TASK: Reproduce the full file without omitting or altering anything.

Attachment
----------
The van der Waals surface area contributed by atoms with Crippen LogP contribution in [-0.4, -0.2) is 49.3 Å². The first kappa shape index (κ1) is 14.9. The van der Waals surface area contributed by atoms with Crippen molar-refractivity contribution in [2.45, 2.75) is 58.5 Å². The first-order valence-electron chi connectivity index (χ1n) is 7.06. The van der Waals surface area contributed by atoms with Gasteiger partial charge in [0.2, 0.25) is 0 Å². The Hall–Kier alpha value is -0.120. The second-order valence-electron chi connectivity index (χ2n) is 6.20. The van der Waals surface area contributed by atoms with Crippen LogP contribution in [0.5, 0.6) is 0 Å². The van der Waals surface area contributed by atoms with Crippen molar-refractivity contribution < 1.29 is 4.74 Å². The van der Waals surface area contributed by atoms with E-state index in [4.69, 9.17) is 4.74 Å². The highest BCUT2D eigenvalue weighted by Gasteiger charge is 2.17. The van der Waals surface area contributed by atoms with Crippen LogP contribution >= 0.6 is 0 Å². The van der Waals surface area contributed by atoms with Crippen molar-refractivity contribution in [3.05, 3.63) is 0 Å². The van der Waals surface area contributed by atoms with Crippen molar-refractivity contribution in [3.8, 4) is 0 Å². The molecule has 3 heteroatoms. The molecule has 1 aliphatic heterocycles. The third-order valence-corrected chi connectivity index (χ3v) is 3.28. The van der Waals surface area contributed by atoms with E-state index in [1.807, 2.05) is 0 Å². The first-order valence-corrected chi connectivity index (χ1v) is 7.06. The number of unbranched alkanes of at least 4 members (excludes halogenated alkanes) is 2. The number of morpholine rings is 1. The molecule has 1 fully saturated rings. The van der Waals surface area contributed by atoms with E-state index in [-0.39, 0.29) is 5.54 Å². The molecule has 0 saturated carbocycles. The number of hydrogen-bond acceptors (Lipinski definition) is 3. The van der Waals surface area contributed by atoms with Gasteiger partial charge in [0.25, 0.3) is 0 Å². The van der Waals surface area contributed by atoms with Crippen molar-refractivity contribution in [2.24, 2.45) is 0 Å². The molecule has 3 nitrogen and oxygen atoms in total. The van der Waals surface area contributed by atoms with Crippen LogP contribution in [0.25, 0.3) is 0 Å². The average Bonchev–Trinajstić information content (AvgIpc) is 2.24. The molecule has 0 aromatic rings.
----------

The van der Waals surface area contributed by atoms with Crippen LogP contribution in [-0.4, -0.2) is 49.3 Å². The first kappa shape index (κ1) is 14.9. The van der Waals surface area contributed by atoms with Crippen molar-refractivity contribution in [2.45, 2.75) is 58.5 Å². The first-order valence-electron chi connectivity index (χ1n) is 7.06. The van der Waals surface area contributed by atoms with Gasteiger partial charge in [0.2, 0.25) is 0 Å². The Hall–Kier alpha value is -0.120. The second-order valence-electron chi connectivity index (χ2n) is 6.20. The van der Waals surface area contributed by atoms with Crippen LogP contribution in [0.5, 0.6) is 0 Å². The van der Waals surface area contributed by atoms with Crippen molar-refractivity contribution < 1.29 is 4.74 Å². The van der Waals surface area contributed by atoms with E-state index in [4.69, 9.17) is 4.74 Å². The highest BCUT2D eigenvalue weighted by Gasteiger charge is 2.17. The van der Waals surface area contributed by atoms with Crippen LogP contribution >= 0.6 is 0 Å². The van der Waals surface area contributed by atoms with Crippen molar-refractivity contribution in [3.05, 3.63) is 0 Å². The van der Waals surface area contributed by atoms with Crippen molar-refractivity contribution in [3.8, 4) is 0 Å². The molecule has 3 heteroatoms. The molecule has 1 aliphatic heterocycles. The third-order valence-corrected chi connectivity index (χ3v) is 3.28. The van der Waals surface area contributed by atoms with E-state index in [1.807, 2.05) is 0 Å². The first-order valence-corrected chi connectivity index (χ1v) is 7.06. The number of unbranched alkanes of at least 4 members (excludes halogenated alkanes) is 2. The number of morpholine rings is 1. The molecule has 1 fully saturated rings. The van der Waals surface area contributed by atoms with E-state index in [-0.39, 0.29) is 5.54 Å². The molecule has 0 saturated carbocycles. The number of hydrogen-bond acceptors (Lipinski definition) is 3. The van der Waals surface area contributed by atoms with Gasteiger partial charge in [0.25, 0.3) is 0 Å². The van der Waals surface area contributed by atoms with Crippen molar-refractivity contribution in [2.24, 2.45) is 0 Å². The molecule has 3 nitrogen and oxygen atoms in total. The van der Waals surface area contributed by atoms with Crippen LogP contribution in [0.25, 0.3) is 0 Å². The average Bonchev–Trinajstić information content (AvgIpc) is 2.24. The molecule has 0 aromatic rings.